A day after Fulton County District Attorney and Atlanta Police Chief Rodney Bryant held a press conference to denounce a Fulton judge’s decision to grant bond to the man accused of shooting an Atlanta Police officer, the same judge hiked the cash bond to $2 million.
Christian Eppinger, 22, remains behind bars at the Fulton County jail and faces no chance of getting out, according to Willis, while he awaits a sentencing hearing next week for probation violation. Willis said Eppinger is a gang member with a history of violence and “has got to be removed permanently from society.”
“I want to be very clear to the public that Mr. Eppinger is not getting out of jail,” Willis said at the April 20 press conference.
Magistrate Court Judge Alexandra Manning on April 18 granted Eppinger a bond of less than $500,000, infuriating law enforcement and city officials as well as the public. Willis said she, Bryant and Mayor Andre Dickens were “disgusted” by the decision.
City officials are facing a barrage of criticism because of the rise in crime over the past couple years. The issue fueled a renewed and well-funded Buckhead cityhood movement. Mayor Andre Dickens worked with state lawmakers after taking office in January to stall that effort with the promise of taking a hard stance against crime.
At the press conference, Willis explained that when Eppinger was 16 he was convicted of violent crimes including armed robbery and spent four years in juvenile custody. He was released last year and put on probation. But Eppinger continued a path of violence, she said, as a member of the “Young Slime Life” gang. Officer Rodgers was attempting to arrest Eppinger on a charge of armed robbery and being a member of a street gang when he was shot.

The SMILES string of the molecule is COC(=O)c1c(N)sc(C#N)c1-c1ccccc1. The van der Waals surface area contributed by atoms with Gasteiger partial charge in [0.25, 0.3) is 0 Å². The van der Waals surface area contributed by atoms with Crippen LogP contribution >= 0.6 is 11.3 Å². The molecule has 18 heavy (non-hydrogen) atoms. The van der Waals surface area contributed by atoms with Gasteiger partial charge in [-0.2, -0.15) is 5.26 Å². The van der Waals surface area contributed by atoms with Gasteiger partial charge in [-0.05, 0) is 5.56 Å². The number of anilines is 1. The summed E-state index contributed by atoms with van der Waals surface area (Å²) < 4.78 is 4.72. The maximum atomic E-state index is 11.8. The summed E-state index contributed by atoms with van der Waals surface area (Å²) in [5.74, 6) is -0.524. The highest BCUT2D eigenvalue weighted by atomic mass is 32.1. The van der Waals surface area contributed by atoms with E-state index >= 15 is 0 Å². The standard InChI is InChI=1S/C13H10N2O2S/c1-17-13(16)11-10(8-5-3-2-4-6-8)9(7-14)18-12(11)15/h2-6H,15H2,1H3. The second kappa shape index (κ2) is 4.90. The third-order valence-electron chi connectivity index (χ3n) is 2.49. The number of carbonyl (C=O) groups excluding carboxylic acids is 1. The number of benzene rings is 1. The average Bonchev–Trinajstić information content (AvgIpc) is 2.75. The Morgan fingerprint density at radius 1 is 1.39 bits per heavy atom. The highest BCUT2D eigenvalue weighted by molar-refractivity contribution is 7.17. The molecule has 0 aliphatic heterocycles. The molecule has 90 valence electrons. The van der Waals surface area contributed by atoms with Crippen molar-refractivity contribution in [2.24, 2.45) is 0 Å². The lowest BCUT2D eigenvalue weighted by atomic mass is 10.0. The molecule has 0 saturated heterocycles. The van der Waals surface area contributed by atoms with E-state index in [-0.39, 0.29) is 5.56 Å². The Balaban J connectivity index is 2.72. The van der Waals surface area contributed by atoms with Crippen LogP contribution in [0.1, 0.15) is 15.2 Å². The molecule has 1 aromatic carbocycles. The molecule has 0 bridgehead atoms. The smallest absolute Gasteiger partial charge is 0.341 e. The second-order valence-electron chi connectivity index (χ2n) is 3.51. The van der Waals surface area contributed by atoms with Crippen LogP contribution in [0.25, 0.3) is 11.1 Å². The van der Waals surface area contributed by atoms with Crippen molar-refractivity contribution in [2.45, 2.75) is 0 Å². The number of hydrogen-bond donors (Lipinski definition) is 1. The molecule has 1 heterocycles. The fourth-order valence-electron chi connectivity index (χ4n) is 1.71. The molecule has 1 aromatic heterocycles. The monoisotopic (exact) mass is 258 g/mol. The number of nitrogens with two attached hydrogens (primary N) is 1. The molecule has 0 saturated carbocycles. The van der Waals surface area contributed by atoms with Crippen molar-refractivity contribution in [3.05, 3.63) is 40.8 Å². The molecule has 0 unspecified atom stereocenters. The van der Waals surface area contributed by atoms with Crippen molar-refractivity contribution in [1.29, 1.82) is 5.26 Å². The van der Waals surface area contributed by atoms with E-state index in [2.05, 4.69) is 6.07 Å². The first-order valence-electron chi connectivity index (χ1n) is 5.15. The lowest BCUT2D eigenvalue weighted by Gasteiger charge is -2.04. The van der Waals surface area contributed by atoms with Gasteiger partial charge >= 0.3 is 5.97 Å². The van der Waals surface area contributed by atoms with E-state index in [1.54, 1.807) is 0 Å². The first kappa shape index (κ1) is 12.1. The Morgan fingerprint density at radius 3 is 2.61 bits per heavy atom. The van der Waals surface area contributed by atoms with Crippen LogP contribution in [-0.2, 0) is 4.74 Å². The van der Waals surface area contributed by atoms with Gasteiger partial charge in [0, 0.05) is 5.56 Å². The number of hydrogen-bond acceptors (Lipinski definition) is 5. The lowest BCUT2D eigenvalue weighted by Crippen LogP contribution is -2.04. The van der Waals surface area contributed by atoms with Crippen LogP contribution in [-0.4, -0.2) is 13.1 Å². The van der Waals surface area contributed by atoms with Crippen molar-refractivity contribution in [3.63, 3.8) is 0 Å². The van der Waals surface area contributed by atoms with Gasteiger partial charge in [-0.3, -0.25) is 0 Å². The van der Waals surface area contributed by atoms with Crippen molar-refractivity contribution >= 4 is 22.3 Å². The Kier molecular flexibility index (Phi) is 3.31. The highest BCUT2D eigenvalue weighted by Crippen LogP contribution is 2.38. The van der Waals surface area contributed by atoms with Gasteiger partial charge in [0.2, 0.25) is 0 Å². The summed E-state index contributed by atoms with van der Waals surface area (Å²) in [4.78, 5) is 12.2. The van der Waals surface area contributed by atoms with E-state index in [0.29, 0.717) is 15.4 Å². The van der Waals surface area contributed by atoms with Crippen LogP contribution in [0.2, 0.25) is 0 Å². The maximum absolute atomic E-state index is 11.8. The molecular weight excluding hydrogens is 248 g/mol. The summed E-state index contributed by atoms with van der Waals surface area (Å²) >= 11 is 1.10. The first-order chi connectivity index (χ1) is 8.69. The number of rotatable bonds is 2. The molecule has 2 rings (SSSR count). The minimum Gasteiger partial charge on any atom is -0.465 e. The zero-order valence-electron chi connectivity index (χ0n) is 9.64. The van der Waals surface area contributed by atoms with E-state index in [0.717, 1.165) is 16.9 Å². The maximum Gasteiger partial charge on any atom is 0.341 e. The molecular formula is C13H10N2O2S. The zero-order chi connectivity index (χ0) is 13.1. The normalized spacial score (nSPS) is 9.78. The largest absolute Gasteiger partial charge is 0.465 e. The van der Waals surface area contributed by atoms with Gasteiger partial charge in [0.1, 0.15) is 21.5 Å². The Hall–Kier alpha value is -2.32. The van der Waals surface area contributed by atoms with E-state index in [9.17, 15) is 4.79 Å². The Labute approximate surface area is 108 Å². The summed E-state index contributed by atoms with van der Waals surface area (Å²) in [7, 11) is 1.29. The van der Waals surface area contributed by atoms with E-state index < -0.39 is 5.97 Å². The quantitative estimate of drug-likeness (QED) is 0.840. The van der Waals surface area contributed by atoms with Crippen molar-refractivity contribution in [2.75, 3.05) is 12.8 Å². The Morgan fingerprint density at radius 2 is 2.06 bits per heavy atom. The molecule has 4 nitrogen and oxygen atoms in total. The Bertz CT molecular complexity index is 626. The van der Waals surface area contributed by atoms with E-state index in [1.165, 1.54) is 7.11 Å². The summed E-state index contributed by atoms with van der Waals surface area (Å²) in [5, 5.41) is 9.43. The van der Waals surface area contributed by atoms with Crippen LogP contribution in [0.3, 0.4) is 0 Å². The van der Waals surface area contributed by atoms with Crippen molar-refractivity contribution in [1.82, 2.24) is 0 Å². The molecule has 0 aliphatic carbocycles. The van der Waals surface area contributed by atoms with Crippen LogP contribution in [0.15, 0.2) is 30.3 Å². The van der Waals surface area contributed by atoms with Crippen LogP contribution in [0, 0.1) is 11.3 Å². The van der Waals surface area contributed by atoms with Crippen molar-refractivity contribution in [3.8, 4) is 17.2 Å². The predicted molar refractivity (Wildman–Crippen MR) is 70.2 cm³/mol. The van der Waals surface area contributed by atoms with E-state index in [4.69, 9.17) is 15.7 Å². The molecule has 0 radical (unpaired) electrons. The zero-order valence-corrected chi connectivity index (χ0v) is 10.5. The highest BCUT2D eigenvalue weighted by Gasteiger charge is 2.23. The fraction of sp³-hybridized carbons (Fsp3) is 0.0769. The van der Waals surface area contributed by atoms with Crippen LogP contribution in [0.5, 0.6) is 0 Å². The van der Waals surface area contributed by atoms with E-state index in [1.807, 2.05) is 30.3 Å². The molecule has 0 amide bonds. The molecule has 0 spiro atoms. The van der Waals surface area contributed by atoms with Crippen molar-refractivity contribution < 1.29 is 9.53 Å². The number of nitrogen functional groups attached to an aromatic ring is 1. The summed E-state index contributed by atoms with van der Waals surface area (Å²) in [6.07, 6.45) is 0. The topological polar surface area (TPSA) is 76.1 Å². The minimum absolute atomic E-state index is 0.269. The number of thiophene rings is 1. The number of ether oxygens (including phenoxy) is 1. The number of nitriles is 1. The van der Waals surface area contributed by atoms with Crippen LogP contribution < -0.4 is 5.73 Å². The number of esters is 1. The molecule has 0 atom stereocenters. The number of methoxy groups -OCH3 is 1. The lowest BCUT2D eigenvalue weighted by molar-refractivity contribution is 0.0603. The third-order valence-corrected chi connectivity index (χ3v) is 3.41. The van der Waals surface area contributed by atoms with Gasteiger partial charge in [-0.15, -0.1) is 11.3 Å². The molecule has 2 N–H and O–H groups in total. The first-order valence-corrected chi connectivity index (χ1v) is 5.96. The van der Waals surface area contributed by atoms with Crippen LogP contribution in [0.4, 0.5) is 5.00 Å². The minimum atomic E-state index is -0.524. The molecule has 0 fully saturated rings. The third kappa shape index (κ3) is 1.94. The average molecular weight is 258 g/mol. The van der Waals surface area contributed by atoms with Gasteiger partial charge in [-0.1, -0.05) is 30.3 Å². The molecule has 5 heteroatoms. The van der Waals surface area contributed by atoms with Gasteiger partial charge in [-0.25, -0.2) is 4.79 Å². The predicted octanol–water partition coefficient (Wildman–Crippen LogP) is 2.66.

Eppinger violated his probation by joining the street gang and committing armed robbery, Willis said. A Superior Court judge is set to sentence him next week to up to 60 years for the probation violation, she said. But Eppinger appeared before a magistrate judge this week on a bond hearing for the armed robbery, not the police shooting, because he has been in jail for roughly 71 days without being indicted. Georgia law states an indictment must happen within 90 days or they automatically are granted bond.
Magistrate Court judges typically handle cases such as first appearance hearings, preliminary hearings and child abandonment cases. They are not qualified to handle bond hearings for gang members facing felony charges for violent crimes committed with guns, Willis said. Those cases should be reserved only for elected Superior Court judges.
The COVID-19 pandemic caused a sizable backlog of felony cases in Superior Court, however, and magistrate judges were granted authority to preside over some of them. Superior Court judges are still required to preside over murder and rape cases.
“I have a problem with the process,” Willis said. “A bond should not have been set for this gentleman because he is just simply too dangerous.”